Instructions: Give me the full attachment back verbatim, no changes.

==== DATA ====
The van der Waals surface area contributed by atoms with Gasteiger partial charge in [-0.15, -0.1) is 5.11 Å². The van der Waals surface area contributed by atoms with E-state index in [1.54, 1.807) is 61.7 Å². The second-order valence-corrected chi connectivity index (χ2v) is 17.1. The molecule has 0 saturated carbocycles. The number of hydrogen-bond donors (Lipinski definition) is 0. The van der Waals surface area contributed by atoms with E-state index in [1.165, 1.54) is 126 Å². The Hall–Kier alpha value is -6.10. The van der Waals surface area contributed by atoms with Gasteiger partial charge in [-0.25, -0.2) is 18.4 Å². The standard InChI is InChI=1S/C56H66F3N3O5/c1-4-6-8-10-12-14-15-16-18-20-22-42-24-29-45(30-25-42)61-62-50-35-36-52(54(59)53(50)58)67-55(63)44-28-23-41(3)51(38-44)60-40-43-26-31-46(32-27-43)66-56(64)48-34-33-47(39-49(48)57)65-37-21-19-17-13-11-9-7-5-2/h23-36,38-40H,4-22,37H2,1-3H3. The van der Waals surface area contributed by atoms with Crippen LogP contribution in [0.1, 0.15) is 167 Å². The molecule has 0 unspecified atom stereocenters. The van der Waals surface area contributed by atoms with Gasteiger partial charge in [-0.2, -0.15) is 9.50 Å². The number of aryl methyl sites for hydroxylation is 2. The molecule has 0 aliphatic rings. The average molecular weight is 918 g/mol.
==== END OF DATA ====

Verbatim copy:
The van der Waals surface area contributed by atoms with Gasteiger partial charge in [-0.15, -0.1) is 5.11 Å². The van der Waals surface area contributed by atoms with E-state index in [1.54, 1.807) is 61.7 Å². The second-order valence-corrected chi connectivity index (χ2v) is 17.1. The molecule has 0 saturated carbocycles. The number of hydrogen-bond donors (Lipinski definition) is 0. The van der Waals surface area contributed by atoms with E-state index in [1.165, 1.54) is 126 Å². The Hall–Kier alpha value is -6.10. The van der Waals surface area contributed by atoms with Gasteiger partial charge in [-0.25, -0.2) is 18.4 Å². The standard InChI is InChI=1S/C56H66F3N3O5/c1-4-6-8-10-12-14-15-16-18-20-22-42-24-29-45(30-25-42)61-62-50-35-36-52(54(59)53(50)58)67-55(63)44-28-23-41(3)51(38-44)60-40-43-26-31-46(32-27-43)66-56(64)48-34-33-47(39-49(48)57)65-37-21-19-17-13-11-9-7-5-2/h23-36,38-40H,4-22,37H2,1-3H3. The van der Waals surface area contributed by atoms with Crippen LogP contribution in [0.1, 0.15) is 167 Å². The molecule has 0 unspecified atom stereocenters. The van der Waals surface area contributed by atoms with Gasteiger partial charge in [-0.2, -0.15) is 9.50 Å². The number of aryl methyl sites for hydroxylation is 2. The molecule has 0 aliphatic rings. The average molecular weight is 918 g/mol.